The posts multiplied hard and fast, as the same drawing of Floyd appeared on every second story, his final words “I can’t breathe,” the go-to caption. Soon, it seemed like the only thing anyone was posting was a single blank, black tile tagged with the #BlackLivesMatter hashtag.
It made my heart sing when I saw so many people standing up for what they believed in, at first, and in theory there is absolutely nothing wrong with these posts. But quickly I began to feel like these “beliefs” were more of a bandwagon to jump on.
The entire Black Lives Matter movement has fallen victim to trending culture, and the pattern of response to George Floyd’s death only highlights the superficial and performative nature of these “activism” posts.
And it’s not just the everyman claiming to be an ally to African-Americans.
News of celebrities missing the mark in showing support for their black community is infiltrating the barrage of BLM posts, and they’re being brought to task for their hollow and insensitive posts.
Lea Michele of Glee stardom has been called out for performative activism after she was accused of slinging “traumatic microaggressions” towards her coloured co-stars, following a tweet she posted on Sunday in support of eradicating racially motivated police brutality.
Harry Potter star Emma Watson shared the black tile in support of BLM not once, not twice, but three times – but not before editing a white border onto the images in order for them to fit in with her Instagram grid.
And to put the icing on an already duplicitous cake, models Cara Delevingne and Kendall Jenner have reduced the livelihoods of Black Americans to an Instagram challenge, pleading others in their elitist circle to repost and tag another 10 friends to prevent breaking the chain of #BlackLivesMatter
The death of Black Americans seems to always serve as a pedestal for people of white privilege – be it celebrities, politicians, or just your well-off mate down the street – to stand on in a bid to boost their ego. It says a lot about a person who shares one post about awareness and assumes their “activist” duties are done.
When it comes to social media, will action ever surpass reaction?
I’m a firm believer in using your platform for the greater good, but the way awareness has manifested itself this week on Instagram indicates there is more deep-rooted hypocrisy online than the beginnings of a movement.
Sure, you posted “RIP George Floyd” to your Facebook timeline. Cool, you retweeted a Martin Luther King Jr. quote. But tell me that you’ve donated to the fund that is working to bail protesters in America out of jail. Have you made a conscious effort to teach those around you the importance of being anti-racist? Show me the email you sent to the Minneapolis District Attorney where you demanded the four police officers responsible for George Floyd’s death be brought to justice.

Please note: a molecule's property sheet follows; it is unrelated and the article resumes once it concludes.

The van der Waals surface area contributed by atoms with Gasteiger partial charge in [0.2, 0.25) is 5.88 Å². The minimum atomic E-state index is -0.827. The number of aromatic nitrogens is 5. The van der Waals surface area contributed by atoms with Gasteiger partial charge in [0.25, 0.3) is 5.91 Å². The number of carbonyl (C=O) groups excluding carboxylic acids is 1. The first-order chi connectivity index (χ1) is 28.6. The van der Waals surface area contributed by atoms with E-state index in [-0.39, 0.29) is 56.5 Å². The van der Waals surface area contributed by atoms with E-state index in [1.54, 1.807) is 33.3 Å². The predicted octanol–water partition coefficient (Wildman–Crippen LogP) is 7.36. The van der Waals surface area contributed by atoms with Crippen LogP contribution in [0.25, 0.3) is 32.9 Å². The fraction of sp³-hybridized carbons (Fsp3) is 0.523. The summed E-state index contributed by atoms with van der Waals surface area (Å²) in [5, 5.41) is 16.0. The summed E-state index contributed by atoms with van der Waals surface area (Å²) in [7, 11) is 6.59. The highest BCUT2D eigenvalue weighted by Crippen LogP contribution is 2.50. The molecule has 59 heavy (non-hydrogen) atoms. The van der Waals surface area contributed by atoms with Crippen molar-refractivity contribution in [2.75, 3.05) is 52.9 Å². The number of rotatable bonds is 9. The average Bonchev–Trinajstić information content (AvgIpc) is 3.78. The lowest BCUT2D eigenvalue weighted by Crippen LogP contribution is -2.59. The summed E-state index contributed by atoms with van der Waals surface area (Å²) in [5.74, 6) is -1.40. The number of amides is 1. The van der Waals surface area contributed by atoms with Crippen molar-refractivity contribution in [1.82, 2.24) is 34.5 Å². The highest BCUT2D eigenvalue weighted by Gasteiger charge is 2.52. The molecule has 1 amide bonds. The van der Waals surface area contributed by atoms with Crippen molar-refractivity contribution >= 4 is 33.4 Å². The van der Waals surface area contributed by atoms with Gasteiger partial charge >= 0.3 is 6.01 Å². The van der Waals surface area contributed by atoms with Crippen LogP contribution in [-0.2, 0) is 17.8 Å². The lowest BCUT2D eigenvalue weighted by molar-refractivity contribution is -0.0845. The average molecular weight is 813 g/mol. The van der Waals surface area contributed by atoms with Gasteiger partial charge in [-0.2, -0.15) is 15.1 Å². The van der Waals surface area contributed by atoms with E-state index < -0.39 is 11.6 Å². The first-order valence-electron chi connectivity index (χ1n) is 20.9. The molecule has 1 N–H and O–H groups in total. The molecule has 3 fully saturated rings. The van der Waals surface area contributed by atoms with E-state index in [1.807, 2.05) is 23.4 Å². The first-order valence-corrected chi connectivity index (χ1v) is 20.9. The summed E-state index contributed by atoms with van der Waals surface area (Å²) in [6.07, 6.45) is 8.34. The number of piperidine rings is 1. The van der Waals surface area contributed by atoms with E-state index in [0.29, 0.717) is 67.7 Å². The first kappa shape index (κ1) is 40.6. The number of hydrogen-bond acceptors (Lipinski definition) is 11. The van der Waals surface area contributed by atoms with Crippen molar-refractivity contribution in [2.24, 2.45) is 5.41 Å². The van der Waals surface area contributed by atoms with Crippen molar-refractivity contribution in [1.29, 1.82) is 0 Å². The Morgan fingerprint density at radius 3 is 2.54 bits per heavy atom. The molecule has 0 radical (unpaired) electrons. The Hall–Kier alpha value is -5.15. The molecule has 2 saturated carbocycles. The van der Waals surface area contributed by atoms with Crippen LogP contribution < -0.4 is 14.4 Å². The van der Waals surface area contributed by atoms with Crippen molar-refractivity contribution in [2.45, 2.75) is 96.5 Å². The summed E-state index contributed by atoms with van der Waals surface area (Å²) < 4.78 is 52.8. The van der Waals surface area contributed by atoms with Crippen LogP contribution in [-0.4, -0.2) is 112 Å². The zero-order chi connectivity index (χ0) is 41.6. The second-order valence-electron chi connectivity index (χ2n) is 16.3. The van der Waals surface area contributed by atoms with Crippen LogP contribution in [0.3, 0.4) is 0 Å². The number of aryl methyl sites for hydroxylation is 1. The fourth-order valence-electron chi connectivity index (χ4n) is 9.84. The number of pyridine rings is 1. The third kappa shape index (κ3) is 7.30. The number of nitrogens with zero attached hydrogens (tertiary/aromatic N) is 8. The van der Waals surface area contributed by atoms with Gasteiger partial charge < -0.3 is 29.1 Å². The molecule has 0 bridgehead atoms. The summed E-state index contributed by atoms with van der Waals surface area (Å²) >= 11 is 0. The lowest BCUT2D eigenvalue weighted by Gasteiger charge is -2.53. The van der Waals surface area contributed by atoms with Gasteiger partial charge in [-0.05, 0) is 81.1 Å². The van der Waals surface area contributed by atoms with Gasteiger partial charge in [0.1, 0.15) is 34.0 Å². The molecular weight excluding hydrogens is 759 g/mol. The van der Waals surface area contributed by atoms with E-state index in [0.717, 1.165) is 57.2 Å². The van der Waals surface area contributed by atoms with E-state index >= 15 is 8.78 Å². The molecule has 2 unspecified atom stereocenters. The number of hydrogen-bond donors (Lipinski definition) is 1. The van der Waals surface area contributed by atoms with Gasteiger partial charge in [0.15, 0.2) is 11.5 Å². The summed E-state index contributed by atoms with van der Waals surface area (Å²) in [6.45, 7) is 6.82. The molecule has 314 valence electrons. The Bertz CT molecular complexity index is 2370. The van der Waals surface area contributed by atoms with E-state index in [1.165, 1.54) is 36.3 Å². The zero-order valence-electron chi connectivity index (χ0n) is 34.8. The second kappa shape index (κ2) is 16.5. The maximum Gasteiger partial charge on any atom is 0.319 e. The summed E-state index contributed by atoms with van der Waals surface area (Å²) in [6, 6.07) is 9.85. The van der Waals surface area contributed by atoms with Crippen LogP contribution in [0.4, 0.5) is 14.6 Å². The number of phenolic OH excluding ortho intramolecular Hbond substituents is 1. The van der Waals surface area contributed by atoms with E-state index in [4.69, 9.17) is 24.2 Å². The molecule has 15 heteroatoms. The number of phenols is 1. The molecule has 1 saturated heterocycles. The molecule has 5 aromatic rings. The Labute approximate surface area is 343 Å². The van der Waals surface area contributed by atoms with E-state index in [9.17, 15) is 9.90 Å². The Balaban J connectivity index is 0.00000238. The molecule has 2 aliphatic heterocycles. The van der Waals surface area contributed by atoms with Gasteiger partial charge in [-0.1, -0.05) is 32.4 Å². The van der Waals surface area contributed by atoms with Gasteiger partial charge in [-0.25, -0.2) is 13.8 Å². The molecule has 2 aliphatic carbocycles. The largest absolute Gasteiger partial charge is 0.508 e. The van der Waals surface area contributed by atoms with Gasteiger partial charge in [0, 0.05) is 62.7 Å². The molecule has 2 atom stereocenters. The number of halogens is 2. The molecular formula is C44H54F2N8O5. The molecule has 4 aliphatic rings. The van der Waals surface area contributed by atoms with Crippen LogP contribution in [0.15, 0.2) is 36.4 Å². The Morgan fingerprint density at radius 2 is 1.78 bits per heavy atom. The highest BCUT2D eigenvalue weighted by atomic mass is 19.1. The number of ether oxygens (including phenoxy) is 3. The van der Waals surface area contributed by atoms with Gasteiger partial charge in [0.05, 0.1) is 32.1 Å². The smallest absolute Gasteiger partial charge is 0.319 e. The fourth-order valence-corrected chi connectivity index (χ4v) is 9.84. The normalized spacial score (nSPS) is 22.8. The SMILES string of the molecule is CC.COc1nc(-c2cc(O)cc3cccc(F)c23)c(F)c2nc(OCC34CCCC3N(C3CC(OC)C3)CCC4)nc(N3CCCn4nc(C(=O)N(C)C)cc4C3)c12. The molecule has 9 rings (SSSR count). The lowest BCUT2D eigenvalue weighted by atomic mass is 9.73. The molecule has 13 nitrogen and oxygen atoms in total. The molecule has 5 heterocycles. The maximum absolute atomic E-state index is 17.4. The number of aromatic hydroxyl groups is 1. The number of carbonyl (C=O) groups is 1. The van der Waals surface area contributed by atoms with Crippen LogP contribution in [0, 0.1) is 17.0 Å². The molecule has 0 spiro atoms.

It’s one thing to post a black tile on Instagram, a quote or a caricature of the deceased, but if you’re not willing to support Black Americans out loud: you’re not supporting them full stop.
What’s happening in America right now is a reminder to cast an eye to our own backyard. Racism, police brutality and unequal justice reverberates through the Indigenous Australian community. This week a video went viral of a NSW police officer kicking an Indigenous teen to the ground and social media blew up in a cacophony of outrage.
But just as we’ve seen happen to the wave of Sorry Day posts and the annual outcry to #ChangeTheDate, the hashtags in support of justice will eventually fall from the trending list again, and the posts lifting up our First Nations people will lessen as each day passes until the unrest is nothing but a dull hum in the distance.
As long as these issues are in the limelight, performative activists will play their part, repeating the lines they know people want to hear – then take their final bow before disappearing into the darkness until the next topic of interest comes to light.
There is no behind the scenes activism. Activism is deafening. It’s abrasive. You can feel its presence down to your core. The riots happening globally are proof of that. If you stay quiet or only speak up because everybody else is and you want to seem “woke”, you’re not an activist. You’re an idiot.
India Brummelen is a journalism student at Macleay College.